It turns out, toddlers who tell lies do better as adults. Whether this is surprising news about child development, or a sad statement about the kind of society we live in depends on how you define "better."
by Zach Carter, Media Consortium blogger Last week, the U.S. Senate rejected a plan that would have broken up the nation's six largest banks firms in...
The most important fight from here on out is protecting the surviving elements of the derivatives bill crafted by Sen. Blanche Lincoln. Lincoln's bill would force big banks who deal derivatives to spin off those operations into separate companies.
What happens if you or I fail to underwrite our underwriters? What if we buy flood insurance from a company that's overcommitted when the flood comes? Too bad for us. Not so bad for Goldman.
Given Congress' need to find a scapegoat for the financial meltdown of the Great recession other than itself, it will no doubt make a least a cosmetic effort at financial reform.
If a corrupt scheme is "making money," everyone involved--from the culprits to the dupes--viciously attacks anyone who tries to expose it. Hedge fund manager Bill Ackman learned this lesson the hard way.
International corporations have no loyalty whatsoever to our country or its welfare. They are huge, free-floating international organizations dedicated to only one goal: making as much money as possible for themselves.
As a consumer advocate and a military brat, I have long been a huge fan and a lifelong member of USAA. USAA is an insurance company that was set up to...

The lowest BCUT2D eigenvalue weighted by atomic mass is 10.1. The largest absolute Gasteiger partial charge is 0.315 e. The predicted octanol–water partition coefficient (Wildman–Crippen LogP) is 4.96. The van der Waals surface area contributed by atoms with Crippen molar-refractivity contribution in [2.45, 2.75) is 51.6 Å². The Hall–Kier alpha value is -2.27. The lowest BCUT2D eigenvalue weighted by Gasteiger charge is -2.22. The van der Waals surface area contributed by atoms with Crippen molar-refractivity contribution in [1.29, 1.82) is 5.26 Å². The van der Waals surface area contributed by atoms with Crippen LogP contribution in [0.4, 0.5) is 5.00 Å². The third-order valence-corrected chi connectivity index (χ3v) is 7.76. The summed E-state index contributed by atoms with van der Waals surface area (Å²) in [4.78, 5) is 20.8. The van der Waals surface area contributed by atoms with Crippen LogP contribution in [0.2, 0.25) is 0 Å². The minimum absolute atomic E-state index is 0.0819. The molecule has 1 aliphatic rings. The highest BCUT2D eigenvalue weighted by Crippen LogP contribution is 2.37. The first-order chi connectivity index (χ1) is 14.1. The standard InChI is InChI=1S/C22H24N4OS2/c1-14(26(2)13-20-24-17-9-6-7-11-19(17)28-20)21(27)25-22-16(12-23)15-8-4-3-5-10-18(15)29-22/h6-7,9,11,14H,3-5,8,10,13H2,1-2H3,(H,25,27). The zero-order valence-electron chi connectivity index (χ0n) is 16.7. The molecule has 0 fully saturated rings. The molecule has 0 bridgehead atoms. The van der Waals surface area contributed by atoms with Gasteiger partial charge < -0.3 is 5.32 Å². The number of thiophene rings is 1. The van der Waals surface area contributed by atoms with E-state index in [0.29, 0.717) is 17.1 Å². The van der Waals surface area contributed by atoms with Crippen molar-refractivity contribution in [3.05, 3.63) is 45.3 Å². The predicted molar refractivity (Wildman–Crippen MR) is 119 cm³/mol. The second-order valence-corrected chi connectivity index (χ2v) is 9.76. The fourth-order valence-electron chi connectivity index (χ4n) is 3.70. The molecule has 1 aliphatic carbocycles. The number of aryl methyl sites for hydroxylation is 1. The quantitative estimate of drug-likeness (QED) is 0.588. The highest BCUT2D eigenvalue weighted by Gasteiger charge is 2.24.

Sadly, for our once respected and emulated financial system, playing a double sided game for single sided profit seems all too often the norm of the day. It just seems some are better at it than others.
Washington has tied itself in knots trying to find a way to thwart "too big to fail" without cutting megabanks down to size. It can't be done. When something is too big, the solution is to make it smaller.
The real scandal of the entire bailout mess was how money was funneled through AIG to pay "counterparties" like Goldman Sachs 100 cents on the dollar.
Wall Street has long forgotten how to spell "ethical" or "good," and replaced it with "compliant" and "legal." The time has come to explain to investment banks what their responsibility and accountability are.
by Zach Carter, Media Consortium blogger Last week, the Securities and Exchange Commission filed fraud charges against Goldman Sachs and underscored w...
It turns out that AIG reportedly wanted to pay 60 cents on the dollar for Abacus deals it had insured, but Geither's New York Fed directed them to pay the full amount.
To add insult to injury, we the people now own the company at the center of much of the alleged fraud. Mr. President, please show the American people the AIG emails.
The most disturbing part of the Goldman lawsuit is that it confirms Goldman's reputation of doing whatever it takes to win, even if it damages their clients and society as a whole.